A forecasting revolution on its way
MTG-I keeps the promise of a revolution in weather forecasting.
Get to know Jean-Marcel Rivonirina, a winner of the 2022 EUMETSAT Early Career Scientist Award
Because clouds are very dynamic in nature, predicting these conditions is very challenging.
“The aim of our research is to better characterise cloud variability and understand their effects on UV radiation over the Indian Ocean, where very few studies have been carried out to date,” Rivonirina explains.
“In order to do this, we need to gather as much information about the current state of the atmosphere as possible, including characteristics like cloud type and cloud fraction – the percentage of the sky that is covered by clouds at a specific location and time.
“We use two complementary techniques: one using satellite data provided by geostationary satellites such as Meteosat, which has excellent spatial coverage and provides observations every 15 minutes. Another is ground-based cameras in permanent observatories, which have a good resolution but low spatial coverage.”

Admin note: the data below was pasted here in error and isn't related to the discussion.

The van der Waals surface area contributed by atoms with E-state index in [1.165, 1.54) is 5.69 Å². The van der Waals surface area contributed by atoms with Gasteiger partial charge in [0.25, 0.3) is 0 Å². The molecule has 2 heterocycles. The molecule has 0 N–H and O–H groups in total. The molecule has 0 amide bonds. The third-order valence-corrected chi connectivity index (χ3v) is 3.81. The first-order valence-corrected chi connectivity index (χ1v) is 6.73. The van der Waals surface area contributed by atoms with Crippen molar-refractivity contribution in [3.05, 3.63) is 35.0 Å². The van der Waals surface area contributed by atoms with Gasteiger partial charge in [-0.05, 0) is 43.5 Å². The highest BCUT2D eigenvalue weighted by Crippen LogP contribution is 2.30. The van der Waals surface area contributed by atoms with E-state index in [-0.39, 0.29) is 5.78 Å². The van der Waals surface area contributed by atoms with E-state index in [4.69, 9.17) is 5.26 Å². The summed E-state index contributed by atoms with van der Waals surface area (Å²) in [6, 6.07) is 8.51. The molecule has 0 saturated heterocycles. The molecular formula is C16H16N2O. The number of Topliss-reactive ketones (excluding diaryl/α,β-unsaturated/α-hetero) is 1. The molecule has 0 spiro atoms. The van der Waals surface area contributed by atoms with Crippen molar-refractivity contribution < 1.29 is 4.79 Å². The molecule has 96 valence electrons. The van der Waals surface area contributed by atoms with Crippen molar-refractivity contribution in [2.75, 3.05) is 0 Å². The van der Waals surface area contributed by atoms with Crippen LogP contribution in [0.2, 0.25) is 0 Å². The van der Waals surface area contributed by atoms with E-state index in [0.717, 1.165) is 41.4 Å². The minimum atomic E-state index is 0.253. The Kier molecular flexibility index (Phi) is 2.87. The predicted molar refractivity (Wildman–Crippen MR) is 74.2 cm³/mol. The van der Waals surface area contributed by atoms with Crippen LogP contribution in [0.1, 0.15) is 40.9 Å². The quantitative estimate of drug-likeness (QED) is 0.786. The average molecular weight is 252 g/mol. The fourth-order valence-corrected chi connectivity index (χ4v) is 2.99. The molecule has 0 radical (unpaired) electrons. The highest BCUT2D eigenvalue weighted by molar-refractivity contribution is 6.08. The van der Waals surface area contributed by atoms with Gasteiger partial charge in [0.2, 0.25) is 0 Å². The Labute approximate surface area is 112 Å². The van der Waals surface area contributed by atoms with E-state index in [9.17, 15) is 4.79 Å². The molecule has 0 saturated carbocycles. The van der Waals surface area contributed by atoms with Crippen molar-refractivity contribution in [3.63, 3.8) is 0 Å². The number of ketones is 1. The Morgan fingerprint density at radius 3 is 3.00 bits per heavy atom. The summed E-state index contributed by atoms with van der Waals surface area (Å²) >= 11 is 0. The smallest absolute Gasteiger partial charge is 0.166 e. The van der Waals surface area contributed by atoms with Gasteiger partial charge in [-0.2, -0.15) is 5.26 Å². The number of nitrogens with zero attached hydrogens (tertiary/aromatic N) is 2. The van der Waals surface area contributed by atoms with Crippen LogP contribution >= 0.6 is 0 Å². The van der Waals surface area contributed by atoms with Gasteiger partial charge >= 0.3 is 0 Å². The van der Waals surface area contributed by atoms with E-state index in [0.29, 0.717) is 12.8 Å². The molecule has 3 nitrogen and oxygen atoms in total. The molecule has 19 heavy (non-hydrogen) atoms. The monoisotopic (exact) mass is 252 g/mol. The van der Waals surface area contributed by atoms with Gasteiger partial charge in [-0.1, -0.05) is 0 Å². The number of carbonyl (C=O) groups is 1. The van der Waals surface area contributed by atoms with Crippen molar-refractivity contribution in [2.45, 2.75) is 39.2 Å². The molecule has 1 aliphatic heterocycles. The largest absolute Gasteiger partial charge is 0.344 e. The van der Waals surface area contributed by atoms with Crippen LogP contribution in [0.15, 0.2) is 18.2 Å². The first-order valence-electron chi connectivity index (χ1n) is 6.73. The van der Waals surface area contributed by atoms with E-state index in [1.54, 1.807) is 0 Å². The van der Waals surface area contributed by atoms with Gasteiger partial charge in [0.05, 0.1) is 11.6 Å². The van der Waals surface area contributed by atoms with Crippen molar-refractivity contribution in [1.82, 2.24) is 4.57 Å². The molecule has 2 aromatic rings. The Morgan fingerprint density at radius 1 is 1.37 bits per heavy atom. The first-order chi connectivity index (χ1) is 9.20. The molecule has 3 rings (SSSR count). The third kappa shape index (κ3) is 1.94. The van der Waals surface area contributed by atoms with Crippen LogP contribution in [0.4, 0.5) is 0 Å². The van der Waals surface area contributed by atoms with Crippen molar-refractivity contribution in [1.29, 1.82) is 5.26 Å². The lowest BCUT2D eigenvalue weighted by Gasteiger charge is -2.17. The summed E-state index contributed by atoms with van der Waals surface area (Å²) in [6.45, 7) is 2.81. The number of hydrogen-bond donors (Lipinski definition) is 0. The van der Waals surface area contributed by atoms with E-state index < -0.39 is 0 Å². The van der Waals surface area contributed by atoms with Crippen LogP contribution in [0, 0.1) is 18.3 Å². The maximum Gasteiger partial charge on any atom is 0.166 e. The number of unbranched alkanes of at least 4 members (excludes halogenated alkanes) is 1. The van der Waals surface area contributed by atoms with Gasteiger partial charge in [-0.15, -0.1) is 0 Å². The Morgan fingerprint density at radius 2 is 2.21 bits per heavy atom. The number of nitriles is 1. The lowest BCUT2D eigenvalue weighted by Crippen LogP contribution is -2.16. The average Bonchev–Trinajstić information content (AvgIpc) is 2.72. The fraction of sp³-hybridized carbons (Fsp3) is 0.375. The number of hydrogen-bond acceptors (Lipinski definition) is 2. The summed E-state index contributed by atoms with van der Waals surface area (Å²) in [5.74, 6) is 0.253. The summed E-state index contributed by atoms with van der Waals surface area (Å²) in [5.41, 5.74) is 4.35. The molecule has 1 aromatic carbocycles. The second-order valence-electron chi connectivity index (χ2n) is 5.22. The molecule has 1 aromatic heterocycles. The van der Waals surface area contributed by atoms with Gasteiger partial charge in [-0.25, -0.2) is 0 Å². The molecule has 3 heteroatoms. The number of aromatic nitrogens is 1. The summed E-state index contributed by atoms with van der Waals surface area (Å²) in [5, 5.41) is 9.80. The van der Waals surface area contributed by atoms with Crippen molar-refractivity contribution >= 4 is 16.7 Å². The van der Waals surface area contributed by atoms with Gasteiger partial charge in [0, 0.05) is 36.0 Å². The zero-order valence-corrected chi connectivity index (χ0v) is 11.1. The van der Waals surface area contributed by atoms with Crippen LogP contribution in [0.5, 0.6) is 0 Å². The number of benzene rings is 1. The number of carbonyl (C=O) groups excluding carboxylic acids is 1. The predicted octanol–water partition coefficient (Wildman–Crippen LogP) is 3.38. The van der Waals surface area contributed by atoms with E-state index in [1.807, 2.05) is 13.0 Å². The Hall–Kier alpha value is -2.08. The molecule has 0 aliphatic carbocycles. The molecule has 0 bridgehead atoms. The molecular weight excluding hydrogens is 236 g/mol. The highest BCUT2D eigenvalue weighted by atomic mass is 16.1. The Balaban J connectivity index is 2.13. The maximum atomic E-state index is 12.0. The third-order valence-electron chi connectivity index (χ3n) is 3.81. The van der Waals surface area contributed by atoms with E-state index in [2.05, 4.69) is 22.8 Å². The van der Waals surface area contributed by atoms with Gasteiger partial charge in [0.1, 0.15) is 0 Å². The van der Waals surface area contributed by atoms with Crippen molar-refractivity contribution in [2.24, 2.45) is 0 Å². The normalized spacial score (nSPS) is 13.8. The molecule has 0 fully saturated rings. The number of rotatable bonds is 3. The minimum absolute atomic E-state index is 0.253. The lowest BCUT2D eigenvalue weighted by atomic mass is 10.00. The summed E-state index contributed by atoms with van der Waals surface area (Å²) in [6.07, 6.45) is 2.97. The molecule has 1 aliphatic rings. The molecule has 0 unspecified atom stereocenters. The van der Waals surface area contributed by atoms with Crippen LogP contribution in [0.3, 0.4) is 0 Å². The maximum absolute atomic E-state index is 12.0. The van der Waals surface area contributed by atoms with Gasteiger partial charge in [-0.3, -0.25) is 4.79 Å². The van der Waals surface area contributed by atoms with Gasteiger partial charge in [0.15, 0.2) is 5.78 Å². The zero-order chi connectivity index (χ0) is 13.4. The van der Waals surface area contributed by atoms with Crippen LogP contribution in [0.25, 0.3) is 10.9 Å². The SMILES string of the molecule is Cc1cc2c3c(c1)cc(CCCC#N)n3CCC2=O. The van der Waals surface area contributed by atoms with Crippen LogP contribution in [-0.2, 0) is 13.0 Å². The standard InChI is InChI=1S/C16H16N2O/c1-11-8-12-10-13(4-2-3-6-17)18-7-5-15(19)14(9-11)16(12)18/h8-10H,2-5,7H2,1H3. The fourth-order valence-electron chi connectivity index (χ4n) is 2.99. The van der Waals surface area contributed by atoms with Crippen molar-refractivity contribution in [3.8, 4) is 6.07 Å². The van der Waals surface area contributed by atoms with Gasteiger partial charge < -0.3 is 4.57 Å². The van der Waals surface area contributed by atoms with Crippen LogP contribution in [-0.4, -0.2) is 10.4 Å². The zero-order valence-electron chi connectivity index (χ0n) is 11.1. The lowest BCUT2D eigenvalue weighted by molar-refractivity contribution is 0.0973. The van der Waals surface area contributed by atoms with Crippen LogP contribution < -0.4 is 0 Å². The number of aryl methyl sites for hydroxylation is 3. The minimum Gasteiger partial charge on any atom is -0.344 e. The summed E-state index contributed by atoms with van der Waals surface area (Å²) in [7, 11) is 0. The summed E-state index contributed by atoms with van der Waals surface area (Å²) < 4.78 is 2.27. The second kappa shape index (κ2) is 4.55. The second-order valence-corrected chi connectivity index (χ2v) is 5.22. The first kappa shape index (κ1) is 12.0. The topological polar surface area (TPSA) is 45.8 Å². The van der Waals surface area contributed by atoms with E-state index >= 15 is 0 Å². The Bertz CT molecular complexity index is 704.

Combining data from camera and satellite sensors of vastly differing spatial dimensions is a big challenge, requiring the use of specially developed algorithms that can help present data in a way that enables specialists to track the distribution, movement, and properties of clouds.
“Bringing these datasets together not only enhances the amount of data available on cloud cover, it also enables us to corroborate independent observations, improving their accuracy,” Rivonirina adds.
“It’s become a huge passion of mine to work in this area: our research will hopefully improve short- and medium-term weather forecasts over the Indian Ocean, and over time also contribute to studies of climate change.”
Collaboration between countries in Northern Europe enables specialists to get the most out of data delivered by EUMETSAT’s programmes